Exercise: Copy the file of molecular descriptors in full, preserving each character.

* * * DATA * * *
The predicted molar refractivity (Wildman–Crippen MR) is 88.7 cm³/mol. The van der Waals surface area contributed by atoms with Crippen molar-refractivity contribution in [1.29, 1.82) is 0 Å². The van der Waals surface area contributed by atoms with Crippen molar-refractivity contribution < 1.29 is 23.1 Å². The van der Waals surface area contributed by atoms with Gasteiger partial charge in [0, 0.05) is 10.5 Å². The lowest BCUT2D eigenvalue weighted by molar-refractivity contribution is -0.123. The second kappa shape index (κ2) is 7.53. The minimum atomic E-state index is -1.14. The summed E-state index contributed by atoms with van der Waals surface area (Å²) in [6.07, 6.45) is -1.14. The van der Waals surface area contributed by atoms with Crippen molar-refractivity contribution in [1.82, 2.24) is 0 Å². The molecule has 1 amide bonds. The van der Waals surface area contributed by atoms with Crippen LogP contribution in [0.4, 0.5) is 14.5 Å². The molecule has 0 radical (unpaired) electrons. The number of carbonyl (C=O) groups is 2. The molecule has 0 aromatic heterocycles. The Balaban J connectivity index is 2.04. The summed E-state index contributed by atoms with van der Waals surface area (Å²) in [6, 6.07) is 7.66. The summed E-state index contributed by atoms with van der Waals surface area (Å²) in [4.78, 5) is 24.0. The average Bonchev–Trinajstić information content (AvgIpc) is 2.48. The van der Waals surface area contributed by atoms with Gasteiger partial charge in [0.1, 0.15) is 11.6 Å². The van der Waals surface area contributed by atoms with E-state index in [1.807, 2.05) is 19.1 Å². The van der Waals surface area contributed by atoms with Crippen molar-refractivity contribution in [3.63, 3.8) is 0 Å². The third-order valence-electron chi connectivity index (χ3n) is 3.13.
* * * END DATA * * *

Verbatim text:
The predicted molar refractivity (Wildman–Crippen MR) is 88.7 cm³/mol. The van der Waals surface area contributed by atoms with Crippen molar-refractivity contribution in [1.29, 1.82) is 0 Å². The van der Waals surface area contributed by atoms with Crippen molar-refractivity contribution < 1.29 is 23.1 Å². The van der Waals surface area contributed by atoms with Gasteiger partial charge in [0, 0.05) is 10.5 Å². The lowest BCUT2D eigenvalue weighted by molar-refractivity contribution is -0.123. The second kappa shape index (κ2) is 7.53. The minimum atomic E-state index is -1.14. The summed E-state index contributed by atoms with van der Waals surface area (Å²) in [6.07, 6.45) is -1.14. The van der Waals surface area contributed by atoms with Crippen molar-refractivity contribution in [1.82, 2.24) is 0 Å². The molecule has 1 amide bonds. The van der Waals surface area contributed by atoms with Crippen LogP contribution in [0.4, 0.5) is 14.5 Å². The molecule has 0 radical (unpaired) electrons. The number of carbonyl (C=O) groups is 2. The molecule has 0 aromatic heterocycles. The Balaban J connectivity index is 2.04. The summed E-state index contributed by atoms with van der Waals surface area (Å²) in [6, 6.07) is 7.66. The summed E-state index contributed by atoms with van der Waals surface area (Å²) in [4.78, 5) is 24.0. The average Bonchev–Trinajstić information content (AvgIpc) is 2.48. The van der Waals surface area contributed by atoms with Gasteiger partial charge in [0.1, 0.15) is 11.6 Å². The van der Waals surface area contributed by atoms with E-state index in [1.807, 2.05) is 19.1 Å². The van der Waals surface area contributed by atoms with Crippen molar-refractivity contribution in [3.63, 3.8) is 0 Å². The third-order valence-electron chi connectivity index (χ3n) is 3.13.